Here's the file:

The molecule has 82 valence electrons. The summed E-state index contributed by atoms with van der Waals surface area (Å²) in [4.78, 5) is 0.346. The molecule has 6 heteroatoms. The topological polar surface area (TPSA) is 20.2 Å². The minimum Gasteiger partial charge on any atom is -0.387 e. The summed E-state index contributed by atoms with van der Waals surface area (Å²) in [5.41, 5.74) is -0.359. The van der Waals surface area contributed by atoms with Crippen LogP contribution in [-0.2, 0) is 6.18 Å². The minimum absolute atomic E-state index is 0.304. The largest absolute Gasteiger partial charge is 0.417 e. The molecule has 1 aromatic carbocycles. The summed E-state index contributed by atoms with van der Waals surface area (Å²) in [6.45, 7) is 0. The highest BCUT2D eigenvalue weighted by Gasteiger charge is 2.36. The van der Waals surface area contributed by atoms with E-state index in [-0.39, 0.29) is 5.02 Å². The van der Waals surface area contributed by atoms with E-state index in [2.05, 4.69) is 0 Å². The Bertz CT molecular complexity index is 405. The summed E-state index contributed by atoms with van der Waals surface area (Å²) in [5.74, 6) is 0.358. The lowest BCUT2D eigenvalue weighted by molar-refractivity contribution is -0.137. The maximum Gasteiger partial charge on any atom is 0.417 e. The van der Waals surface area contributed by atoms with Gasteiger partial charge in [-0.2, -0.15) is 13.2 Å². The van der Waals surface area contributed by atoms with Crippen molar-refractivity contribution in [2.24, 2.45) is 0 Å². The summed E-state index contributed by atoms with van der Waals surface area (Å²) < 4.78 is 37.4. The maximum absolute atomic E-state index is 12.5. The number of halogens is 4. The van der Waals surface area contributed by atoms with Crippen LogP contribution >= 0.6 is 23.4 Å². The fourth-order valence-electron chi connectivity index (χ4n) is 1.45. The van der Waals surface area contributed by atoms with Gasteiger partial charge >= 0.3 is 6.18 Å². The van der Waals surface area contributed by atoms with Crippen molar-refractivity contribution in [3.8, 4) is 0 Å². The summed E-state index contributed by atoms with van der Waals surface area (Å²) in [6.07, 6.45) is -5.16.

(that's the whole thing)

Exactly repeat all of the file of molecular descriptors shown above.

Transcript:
The molecule has 82 valence electrons. The summed E-state index contributed by atoms with van der Waals surface area (Å²) in [4.78, 5) is 0.346. The molecule has 6 heteroatoms. The topological polar surface area (TPSA) is 20.2 Å². The minimum Gasteiger partial charge on any atom is -0.387 e. The summed E-state index contributed by atoms with van der Waals surface area (Å²) in [5.41, 5.74) is -0.359. The van der Waals surface area contributed by atoms with Crippen LogP contribution in [-0.2, 0) is 6.18 Å². The minimum absolute atomic E-state index is 0.304. The largest absolute Gasteiger partial charge is 0.417 e. The molecule has 1 aromatic carbocycles. The summed E-state index contributed by atoms with van der Waals surface area (Å²) in [6.45, 7) is 0. The highest BCUT2D eigenvalue weighted by Gasteiger charge is 2.36. The van der Waals surface area contributed by atoms with E-state index in [-0.39, 0.29) is 5.02 Å². The van der Waals surface area contributed by atoms with E-state index in [2.05, 4.69) is 0 Å². The Bertz CT molecular complexity index is 405. The summed E-state index contributed by atoms with van der Waals surface area (Å²) in [5.74, 6) is 0.358. The lowest BCUT2D eigenvalue weighted by molar-refractivity contribution is -0.137. The maximum Gasteiger partial charge on any atom is 0.417 e. The van der Waals surface area contributed by atoms with Gasteiger partial charge in [-0.2, -0.15) is 13.2 Å². The van der Waals surface area contributed by atoms with Crippen molar-refractivity contribution in [2.24, 2.45) is 0 Å². The summed E-state index contributed by atoms with van der Waals surface area (Å²) < 4.78 is 37.4. The maximum absolute atomic E-state index is 12.5. The number of halogens is 4. The van der Waals surface area contributed by atoms with Crippen LogP contribution >= 0.6 is 23.4 Å². The fourth-order valence-electron chi connectivity index (χ4n) is 1.45. The van der Waals surface area contributed by atoms with Gasteiger partial charge >= 0.3 is 6.18 Å². The van der Waals surface area contributed by atoms with Crippen molar-refractivity contribution in [3.8, 4) is 0 Å². The summed E-state index contributed by atoms with van der Waals surface area (Å²) in [6.07, 6.45) is -5.16.